Phillips: No Matter Who's Playing QB, Here's The Biggest Bye Week Takeaway

IRVING, Texas – If the Cowboys make a quarterback change for Week 7 against the New York Giants, with the division lead possibly at stake and a four-game losing streak a grim prospect, fine.

If they decide Matt Cassel's veteran experience can spark their flagging offense, cool.

This early bye week is a turning point in an embattled season. Something must change, or by the time Tony Romo gets back – the earliest is four games from now, Nov. 22 at the Miami Dolphins – the NFC East race might be miles up the road.

Since Brandon Weeden's 7-for-7 bullpen duty in Week 2 at Philadelphia, the Cowboys have lost competitive games to the Falcons and Saints, and on Sunday, the defending champion New England Patriots did what most expected: They dissected a depleted Dallas roster. Bill Belichick and Tom Brady have been doing that sort of thing for 15 years.

Sorry, no one feels sorry for America's Team. Fans want solutions, adjustments, and the organization is evaluating closely this week.

If there's a new guy under center in two weeks at the Meadowlands, so be it. The three-game losing streak is certainly not all about Weeden, but going forward they absolutely must score more than six points, the franchise's lowest single-game total since that miserable 44-6 loss at Philadelphia in the 2008 season finale. The last time a Cowboys team scored fewer was a 26-3 defeat at Cincinnati in 2004 with 40-year-old Vinny Testaverde quarterbacking.

No matter who replaces Tony Romo for the next few weeks, he'll need this from the defense:

Takeaways.

Last year the Cowboys had 31, second-most in the league. Through five games, they're tied with Miami, San Francisco and Jacksonville for the league's second-fewest (3) -- all against the Eagles. Only Houston (2) has fewer. The combined records of these five teams? 6-18.

That's no coincidence, friends.

Turnover ratio is the biggest, and simplest, win/loss factor in the National Football League. You force more turnovers than you commit, you generally succeed. You commit more turnovers than you force, you generally fail.

The 12-4 Cowboys tied for ninth last year with a plus-6 ratio. This year, their minus-5 ratio is tied for third-worst.

Seventeen teams have more giveaways than takeaways: Dallas, Seattle, Tennessee, San Diego, Tampa Bay, Chicago, Cleveland, Kansas City, Miami, Washington, Jacksonville, Baltimore, San Francisco, New Orleans, Detroit, Indianapolis, Houston. Not a single one has a winning record. The Chargers are 2-2.

The combined record of those teams: 25-57.

The combined record of the other 15 teams with a plus-turnover ratio: 51-19. All but three teams have winning records. Six are undefeated.

Look, the Cowboys' defense played outstanding for large stretches on Sunday. Rookie Byron Jones played his tail off against Rob Gronkowski, helping limit the star tight end to a season-low 67 yards on four catches. Back from suspension, Greg Hardy and Rolando McClain were balling. The unit's five sacks in the first half nearly matched its total through the first four games and exceeded its single-game total in any game from last season. They didn't tackle well enough, as Jason Garrett said, but they gave the team a chance early.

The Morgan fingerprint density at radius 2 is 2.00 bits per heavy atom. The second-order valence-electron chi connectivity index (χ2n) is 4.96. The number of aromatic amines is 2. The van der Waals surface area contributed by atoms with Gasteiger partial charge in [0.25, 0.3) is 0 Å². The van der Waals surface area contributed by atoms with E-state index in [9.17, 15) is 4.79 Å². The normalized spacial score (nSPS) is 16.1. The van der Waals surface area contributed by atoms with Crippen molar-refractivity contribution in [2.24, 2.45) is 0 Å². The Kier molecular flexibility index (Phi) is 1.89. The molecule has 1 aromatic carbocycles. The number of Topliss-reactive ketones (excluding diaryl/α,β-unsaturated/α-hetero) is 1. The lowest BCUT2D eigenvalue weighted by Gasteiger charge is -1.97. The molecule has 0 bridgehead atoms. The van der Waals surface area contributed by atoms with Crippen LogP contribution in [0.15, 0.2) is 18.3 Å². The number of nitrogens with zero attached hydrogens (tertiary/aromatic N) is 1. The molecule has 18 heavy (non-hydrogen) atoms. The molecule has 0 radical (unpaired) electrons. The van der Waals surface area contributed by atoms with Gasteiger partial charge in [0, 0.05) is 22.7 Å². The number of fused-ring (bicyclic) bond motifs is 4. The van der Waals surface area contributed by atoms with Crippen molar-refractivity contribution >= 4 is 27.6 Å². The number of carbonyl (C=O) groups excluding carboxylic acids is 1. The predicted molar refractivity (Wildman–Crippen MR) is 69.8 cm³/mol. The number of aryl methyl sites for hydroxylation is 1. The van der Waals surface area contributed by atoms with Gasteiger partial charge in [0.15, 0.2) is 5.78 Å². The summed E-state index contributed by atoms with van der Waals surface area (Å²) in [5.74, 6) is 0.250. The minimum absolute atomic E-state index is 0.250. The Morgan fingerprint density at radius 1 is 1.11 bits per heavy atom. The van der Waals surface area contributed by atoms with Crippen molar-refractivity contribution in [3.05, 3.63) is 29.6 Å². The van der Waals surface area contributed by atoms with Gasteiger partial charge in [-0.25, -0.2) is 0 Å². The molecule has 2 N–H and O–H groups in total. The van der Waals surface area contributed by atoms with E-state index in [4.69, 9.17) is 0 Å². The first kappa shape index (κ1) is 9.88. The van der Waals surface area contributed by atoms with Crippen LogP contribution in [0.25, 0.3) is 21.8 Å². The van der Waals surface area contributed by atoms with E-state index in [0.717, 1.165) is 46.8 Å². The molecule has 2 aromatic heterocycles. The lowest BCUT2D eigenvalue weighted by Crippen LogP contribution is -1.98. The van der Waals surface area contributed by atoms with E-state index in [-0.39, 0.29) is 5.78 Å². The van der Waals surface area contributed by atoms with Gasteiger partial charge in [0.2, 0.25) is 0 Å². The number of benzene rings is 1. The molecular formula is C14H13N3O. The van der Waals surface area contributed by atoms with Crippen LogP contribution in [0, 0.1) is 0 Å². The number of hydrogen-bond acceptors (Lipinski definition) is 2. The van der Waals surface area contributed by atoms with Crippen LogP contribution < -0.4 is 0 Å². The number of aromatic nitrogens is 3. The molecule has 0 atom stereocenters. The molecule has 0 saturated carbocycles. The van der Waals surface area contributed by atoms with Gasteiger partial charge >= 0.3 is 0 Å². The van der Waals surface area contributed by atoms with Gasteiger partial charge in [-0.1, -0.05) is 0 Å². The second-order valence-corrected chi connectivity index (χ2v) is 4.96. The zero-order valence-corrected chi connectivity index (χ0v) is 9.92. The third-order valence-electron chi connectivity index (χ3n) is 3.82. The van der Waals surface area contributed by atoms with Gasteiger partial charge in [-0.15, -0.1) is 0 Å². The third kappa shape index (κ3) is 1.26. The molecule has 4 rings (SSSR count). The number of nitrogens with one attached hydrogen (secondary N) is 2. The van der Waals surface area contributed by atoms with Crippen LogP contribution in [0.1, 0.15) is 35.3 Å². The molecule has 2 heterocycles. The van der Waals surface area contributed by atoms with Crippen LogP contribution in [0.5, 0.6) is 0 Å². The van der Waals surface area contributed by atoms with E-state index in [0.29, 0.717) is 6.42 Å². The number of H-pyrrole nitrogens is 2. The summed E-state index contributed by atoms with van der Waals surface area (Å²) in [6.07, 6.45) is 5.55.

In the end, though, here was the difference:

The Cowboys got 11 true possessions. The Patriots got 11, too.

If you don't have Tony Romo, Dez Bryant and Lance Dunbar, your offense can't have the ball the same amount of times as Tom Brady. The odds are you won't win. Period.

The Cowboys need an extra possession or two or three for Weeden, or for Cassel. They need a short field every now and then. The offense's average starting position was its own 18-yard line against the Pats. That's too much green in front of paydirt.

This is a challenge for the offense, too. They're tied for the fifth-most turnovers with eight (winless Detroit leads the league with 15). They had two more Sunday – a Weeden interception and a Jason Witten fumble – and no takeaways for the third straight game.

They've got to take care of the ball, the ball, the ball. His interception aside, Weeden is extremely conscious of this, perhaps at the expense of letting the football go in tight quarters at times.

But the defense believes takeaways is their identity. They've had chances – dropped interceptions, penalties, and on Sunday, Julian Edelman recovered Greg Hardy's sack/forced fumble against Brady.

Conversely, the Patriots started two drives off takeaways at midfield and on the Dallas 36. To the defense's credit, they only allowed three points.

They're close. They're probably due.

But until the takeaways come, the undermanned offense will continue staring at long, difficult drives.

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